As Memorial Day approaches – one of the most popular boating weekends of the year – the recreational boating industry trade group, National Marine Manufacturers Association (NMMA) and the industry’s national consumer awareness program, Discover Boating, report an improving trend in small aluminum boat sales; boats typically purchased by first-time boaters for fishing and navigating small lakes and rivers.
First quarter 2010 data from NMMA shows a slowing in sales declines of new powerboats – down 12 percent compared to a decline of 35 percent during the first quarter 2009. Leading this recovery are small aluminum outboard boats. Sales of new aluminum powerboats in the 18 foot range increased 30 percent during the first quarter 2010. Approximately 75 percent of the powerboat market is made up of outboard boats and an estimated 50 percent of outboard boats are aluminum. This increase in aluminum boat sales provides an early indicator that a recovery in new boat sales is coming.
“Consumer spending and consumer confidence increases in March and April have helped boost new aluminum outboard powerboat sales, leading a recovery for the recreational boating industry as overall new powerboat sales declines slow,” says Thom Dammrich, president of NMMA. “This growth can signal a return of the entry-level boater and the outdoors enthusiast and angler to boating and overall growing trend in fishing.”
Aluminum powerboats are typically used for fishing throughout inland and Great Lakes states. Discover Boating data shows that 75 percent of boaters have a household income under $100,000 and 96 percent of powerboats on the water in 2009 were 26 feet or under, meaning boaters are primarily middle-class Americans operating small, trailerable boats, not large cruisers or yachts.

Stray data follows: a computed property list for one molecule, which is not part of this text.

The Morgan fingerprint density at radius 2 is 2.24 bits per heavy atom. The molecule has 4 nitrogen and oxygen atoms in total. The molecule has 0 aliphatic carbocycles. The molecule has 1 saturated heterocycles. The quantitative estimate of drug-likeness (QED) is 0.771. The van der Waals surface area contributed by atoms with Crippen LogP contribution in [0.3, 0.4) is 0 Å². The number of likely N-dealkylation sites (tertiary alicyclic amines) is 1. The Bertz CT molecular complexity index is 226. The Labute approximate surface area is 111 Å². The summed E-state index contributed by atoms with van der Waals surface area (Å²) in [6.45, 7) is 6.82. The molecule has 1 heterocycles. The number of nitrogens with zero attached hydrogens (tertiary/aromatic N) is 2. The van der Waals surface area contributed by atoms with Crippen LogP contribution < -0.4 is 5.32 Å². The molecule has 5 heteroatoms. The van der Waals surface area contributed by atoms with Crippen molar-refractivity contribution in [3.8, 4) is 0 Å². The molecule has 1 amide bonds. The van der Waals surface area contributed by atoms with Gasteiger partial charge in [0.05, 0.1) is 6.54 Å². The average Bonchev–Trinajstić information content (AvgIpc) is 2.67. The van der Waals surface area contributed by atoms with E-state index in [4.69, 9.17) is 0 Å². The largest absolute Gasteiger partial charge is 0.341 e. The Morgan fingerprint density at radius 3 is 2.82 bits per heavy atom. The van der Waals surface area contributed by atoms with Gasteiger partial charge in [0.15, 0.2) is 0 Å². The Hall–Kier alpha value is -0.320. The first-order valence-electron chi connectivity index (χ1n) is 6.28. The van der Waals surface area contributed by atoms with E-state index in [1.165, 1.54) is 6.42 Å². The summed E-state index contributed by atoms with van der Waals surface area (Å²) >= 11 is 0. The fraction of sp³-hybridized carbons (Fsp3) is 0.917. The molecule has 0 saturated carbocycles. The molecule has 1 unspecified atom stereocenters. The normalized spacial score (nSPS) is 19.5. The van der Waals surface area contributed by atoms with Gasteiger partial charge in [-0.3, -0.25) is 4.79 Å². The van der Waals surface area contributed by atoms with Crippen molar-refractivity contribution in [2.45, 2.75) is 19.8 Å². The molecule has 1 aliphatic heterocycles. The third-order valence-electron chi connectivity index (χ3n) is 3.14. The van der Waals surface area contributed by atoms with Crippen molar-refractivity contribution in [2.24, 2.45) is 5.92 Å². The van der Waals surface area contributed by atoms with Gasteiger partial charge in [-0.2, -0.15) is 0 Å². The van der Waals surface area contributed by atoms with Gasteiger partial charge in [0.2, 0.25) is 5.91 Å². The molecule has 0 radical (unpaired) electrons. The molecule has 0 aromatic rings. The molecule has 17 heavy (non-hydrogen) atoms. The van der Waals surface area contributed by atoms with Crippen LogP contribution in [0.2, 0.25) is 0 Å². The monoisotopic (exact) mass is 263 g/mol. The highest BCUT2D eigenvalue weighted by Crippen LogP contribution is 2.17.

In fact, the top ten states for aluminum boat sales in 2009 in ranking order with corresponding new unit sales are: Texas, Louisiana, Minnesota, Wisconsin, Michigan, Florida, Alabama, Arkansas, Illinois, and Georgia.
“We anticipate 2010 new powerboat sales to remain flat with 2009 as the economic indicators that impact our industry – consumer confidence, housing and credit markets, as well as unemployment– start to improve and open the door for boat sales to begin increasing in 2011 and 2012,” notes Dammrich. “The growth in the aluminum outboard boat market is consistent with recent trends showing increased fishing license sales and is an indicator of the beginning of a turnaround for new boat sales. Consumer spending has been increasing for seven months and recreational boating will get its share of new consumer spending as the economy continues to recover.”
Industry Also Sees Gains From Existing Boaters, Pre-Owned Sales
In addition to first quarter 2010 growth within the aluminum sector and a slowing of overall sales declines, the NMMA’s 2009 Recreational Boating Statistical Abstract reveals that boaters remain passionate about being on the water, increasing the time spent on their boats in 2009 by four percent.
What’s more, there were an estimated 66 million adult Americans who went boating in 2009, according to NMMA. These boaters helped drive an increase in the boat services sector (repairs/services, storage, insurance, taxes and interest payments) of nearly two percent in 2009 to $6.3 billion. And, reinforcing Americans’ passion for boating even during times of economic downturn, sales of pre-owned powerboats increased 7.7 percent to 780,300 and increased 5.4 percent in dollars for a retail value of $8.5 billion in 2009.
Americans Trend Toward Experiences During Economic Downturn
Discover Boating, the boating industry’s national awareness program, explains the increases in boater spending and pre-owned sales as a trend toward Americans’ search for new ways to enjoy time with family and friends, as well as their willingness to spend on experiences during times of economic downturn. Supporting this trend, results from a boating habits survey conducted in late April of a 4,200 person sampling of members of the nation’s largest boat owners group, BoatU.S. reveals that 95 percent of respondents said the current economy would not stop them from using their boat this summer and 23 percent noted they would go boating more often this summer than last.
What’s more, the survey reports boating impacts Americans’ well being with 78 percent of respondents saying boating brings their family closer together. Sixty-eight percent said it has improved their social life, while 89 percent felt it contributes to their health and wellness.